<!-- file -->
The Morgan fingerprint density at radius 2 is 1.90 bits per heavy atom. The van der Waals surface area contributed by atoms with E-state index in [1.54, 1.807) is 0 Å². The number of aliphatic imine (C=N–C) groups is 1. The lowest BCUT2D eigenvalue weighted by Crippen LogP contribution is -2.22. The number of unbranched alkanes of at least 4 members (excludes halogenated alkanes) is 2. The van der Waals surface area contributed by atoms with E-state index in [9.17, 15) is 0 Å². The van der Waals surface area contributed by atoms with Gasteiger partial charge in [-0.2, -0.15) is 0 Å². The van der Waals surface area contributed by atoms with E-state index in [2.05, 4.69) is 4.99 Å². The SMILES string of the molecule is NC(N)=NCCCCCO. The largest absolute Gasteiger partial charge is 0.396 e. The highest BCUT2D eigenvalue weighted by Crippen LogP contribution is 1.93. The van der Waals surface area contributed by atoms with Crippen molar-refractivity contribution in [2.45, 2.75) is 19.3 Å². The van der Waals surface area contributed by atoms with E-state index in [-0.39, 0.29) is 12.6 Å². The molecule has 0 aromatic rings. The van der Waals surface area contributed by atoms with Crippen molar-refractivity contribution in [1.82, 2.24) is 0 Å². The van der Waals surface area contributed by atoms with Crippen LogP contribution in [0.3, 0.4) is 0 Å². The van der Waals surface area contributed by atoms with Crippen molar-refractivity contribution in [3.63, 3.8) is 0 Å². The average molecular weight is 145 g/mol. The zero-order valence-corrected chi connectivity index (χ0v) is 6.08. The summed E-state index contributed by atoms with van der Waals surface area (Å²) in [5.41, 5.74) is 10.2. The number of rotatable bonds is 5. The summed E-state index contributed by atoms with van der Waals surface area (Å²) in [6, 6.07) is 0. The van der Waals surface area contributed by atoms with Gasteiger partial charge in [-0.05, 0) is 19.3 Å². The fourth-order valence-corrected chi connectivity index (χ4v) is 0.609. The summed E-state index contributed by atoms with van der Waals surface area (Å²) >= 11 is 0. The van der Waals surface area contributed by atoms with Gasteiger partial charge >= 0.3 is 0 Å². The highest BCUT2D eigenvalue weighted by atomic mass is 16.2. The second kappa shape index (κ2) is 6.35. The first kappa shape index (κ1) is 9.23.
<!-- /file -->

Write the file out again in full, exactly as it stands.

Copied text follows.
The Morgan fingerprint density at radius 2 is 1.90 bits per heavy atom. The van der Waals surface area contributed by atoms with E-state index in [1.54, 1.807) is 0 Å². The number of aliphatic imine (C=N–C) groups is 1. The lowest BCUT2D eigenvalue weighted by Crippen LogP contribution is -2.22. The number of unbranched alkanes of at least 4 members (excludes halogenated alkanes) is 2. The van der Waals surface area contributed by atoms with E-state index in [9.17, 15) is 0 Å². The van der Waals surface area contributed by atoms with Gasteiger partial charge in [-0.2, -0.15) is 0 Å². The van der Waals surface area contributed by atoms with E-state index in [2.05, 4.69) is 4.99 Å². The SMILES string of the molecule is NC(N)=NCCCCCO. The largest absolute Gasteiger partial charge is 0.396 e. The highest BCUT2D eigenvalue weighted by Crippen LogP contribution is 1.93. The van der Waals surface area contributed by atoms with Crippen molar-refractivity contribution in [2.45, 2.75) is 19.3 Å². The van der Waals surface area contributed by atoms with E-state index in [-0.39, 0.29) is 12.6 Å². The molecule has 0 aromatic rings. The van der Waals surface area contributed by atoms with Crippen molar-refractivity contribution in [1.82, 2.24) is 0 Å². The van der Waals surface area contributed by atoms with Crippen LogP contribution in [0.3, 0.4) is 0 Å². The van der Waals surface area contributed by atoms with Crippen molar-refractivity contribution in [3.63, 3.8) is 0 Å². The average molecular weight is 145 g/mol. The zero-order valence-corrected chi connectivity index (χ0v) is 6.08. The summed E-state index contributed by atoms with van der Waals surface area (Å²) in [5.41, 5.74) is 10.2. The number of rotatable bonds is 5. The summed E-state index contributed by atoms with van der Waals surface area (Å²) in [6, 6.07) is 0. The van der Waals surface area contributed by atoms with Gasteiger partial charge in [-0.05, 0) is 19.3 Å². The fourth-order valence-corrected chi connectivity index (χ4v) is 0.609. The summed E-state index contributed by atoms with van der Waals surface area (Å²) >= 11 is 0. The van der Waals surface area contributed by atoms with Gasteiger partial charge >= 0.3 is 0 Å². The highest BCUT2D eigenvalue weighted by atomic mass is 16.2. The second kappa shape index (κ2) is 6.35. The first kappa shape index (κ1) is 9.23.